Start with Mobility exercises and progress to Activation and Stability exercises if the individual fails to exhibit an adequate amount of Stability.

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ARCH OF THE FOOT
Assess the Arch of the Foot.

ALIGNMENT CUES
• Viewing the Foot from the inside and observing the type of Footprint, assess the Arch of the Foot.
• A ‘Collapsed’ Arch creates a wide Footprint and a ‘High’ Arch creates a thin Footprint. A ‘Normal’ Arch creates a slender Footprint.
• Note: Any malalignments (High or Collapsed Arches) in the Foot create compensation patterns in an individual’s running technique.

PREHAB EXERCISES
• Soft Tissue Therapy (Mobility) for the Foot, Ankle, Leg, and Hip Muscles.
• Stretch (Mobility) the Foot, Ankle, Leg, Hip, and Posterior Chain with isolated and Combination Mobility Exercises.
• Activate the Foot, Ankle, Hip, and Posterior Chain Muscles with isolated and Combination Activation Exercises.
• Stabilize the Ankle and Hips with isolated and Combination Exercises.

Start with Mobility exercises and progress to Activation and Stability exercises if the individual fails to exhibit an adequate amount of Stability.

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FIRST TOE RANGE OF MOTION
Assess the Range of Motion of the First Toe.

ALIGNMENT CUES
• Place Foot on the floor and lift the First Toe (Big Toe) up towards the sky as high as possible.
• The optimal Range of Motion for the First Toe is 45º or more.
• Note: Any limitation in the First Toe’s ROM (Range of Motion) disrupts an individual’s Gait Pattern and creates compensation patterns in his/her running technique.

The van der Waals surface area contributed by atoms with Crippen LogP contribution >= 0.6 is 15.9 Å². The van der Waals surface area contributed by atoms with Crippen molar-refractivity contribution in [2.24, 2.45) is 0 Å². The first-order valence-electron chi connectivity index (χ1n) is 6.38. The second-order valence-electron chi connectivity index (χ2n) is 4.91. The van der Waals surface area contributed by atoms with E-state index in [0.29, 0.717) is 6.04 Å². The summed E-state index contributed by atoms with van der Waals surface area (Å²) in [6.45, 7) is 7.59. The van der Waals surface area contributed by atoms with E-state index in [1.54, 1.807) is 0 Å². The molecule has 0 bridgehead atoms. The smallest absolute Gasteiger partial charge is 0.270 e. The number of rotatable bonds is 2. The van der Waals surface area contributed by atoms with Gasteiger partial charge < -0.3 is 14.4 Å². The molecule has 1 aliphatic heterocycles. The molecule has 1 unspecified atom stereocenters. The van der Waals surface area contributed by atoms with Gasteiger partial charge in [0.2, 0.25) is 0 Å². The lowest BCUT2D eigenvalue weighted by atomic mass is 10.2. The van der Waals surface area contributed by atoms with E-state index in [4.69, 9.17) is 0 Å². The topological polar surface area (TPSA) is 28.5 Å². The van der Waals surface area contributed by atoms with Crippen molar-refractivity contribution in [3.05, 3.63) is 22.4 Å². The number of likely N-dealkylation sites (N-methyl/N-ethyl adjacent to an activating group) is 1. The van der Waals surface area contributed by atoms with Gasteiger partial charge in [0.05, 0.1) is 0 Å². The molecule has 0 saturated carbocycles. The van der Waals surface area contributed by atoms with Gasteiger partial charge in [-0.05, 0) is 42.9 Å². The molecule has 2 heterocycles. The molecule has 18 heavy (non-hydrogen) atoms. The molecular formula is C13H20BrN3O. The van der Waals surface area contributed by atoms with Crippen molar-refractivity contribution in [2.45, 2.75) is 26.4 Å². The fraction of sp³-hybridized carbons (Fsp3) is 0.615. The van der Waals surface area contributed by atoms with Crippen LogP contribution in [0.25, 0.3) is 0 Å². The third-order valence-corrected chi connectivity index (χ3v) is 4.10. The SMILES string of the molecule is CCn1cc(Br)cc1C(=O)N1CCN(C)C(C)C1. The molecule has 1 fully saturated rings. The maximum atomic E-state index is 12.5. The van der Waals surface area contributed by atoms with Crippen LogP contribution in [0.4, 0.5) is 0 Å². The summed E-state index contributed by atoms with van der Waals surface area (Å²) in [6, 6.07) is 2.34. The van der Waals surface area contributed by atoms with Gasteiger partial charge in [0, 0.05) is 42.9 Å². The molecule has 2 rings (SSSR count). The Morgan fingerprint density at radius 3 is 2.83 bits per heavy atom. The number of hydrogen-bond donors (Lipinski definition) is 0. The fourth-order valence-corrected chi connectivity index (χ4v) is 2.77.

PREHAB EXERCISES
• Soft Tissue Therapy (Mobility) for the Foot, Ankle, and Calf.
• Stretch (Mobility) the Foot, Ankle, and Posterior Chain with isolated and Combination Mobility Exercises.
• Activate the Foot, Ankle, Hip, and Posterior Chain Muscles with isolated and Combination Activation Exercises.
• Stabilize the Ankle and Hips with isolated and Combination Exercises.

Start with Mobility exercises and progress to Activation and Stability exercises if the individual fails to exhibit an adequate amount of Stability.

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ANKLE RANGE OF MOTION – DORSIFLEXION & PLANTAR FLEXION
Assess the Range of Motion of the Ankle.

ALIGNMENT CUES
• Point the Toes away from the Shin (Plantar Flexion) and then pull the Toes back towards the Shin (Dorsiflexion).
• The optimal Range of Motion for Plantar Flexion (Toes Point Away from Shin) is 50º or more.
• The optimal Range of Motion for Dorsiflexion (Toes Point Towards Shin) is 20º or more.
• Note: Any limitation in the Ankle’s Range of Motion creates compensation patterns in an individual’s running technique.

PREHAB EXERCISES
• Soft Tissue Therapy (Mobility) for the Foot, Ankle, and Calf.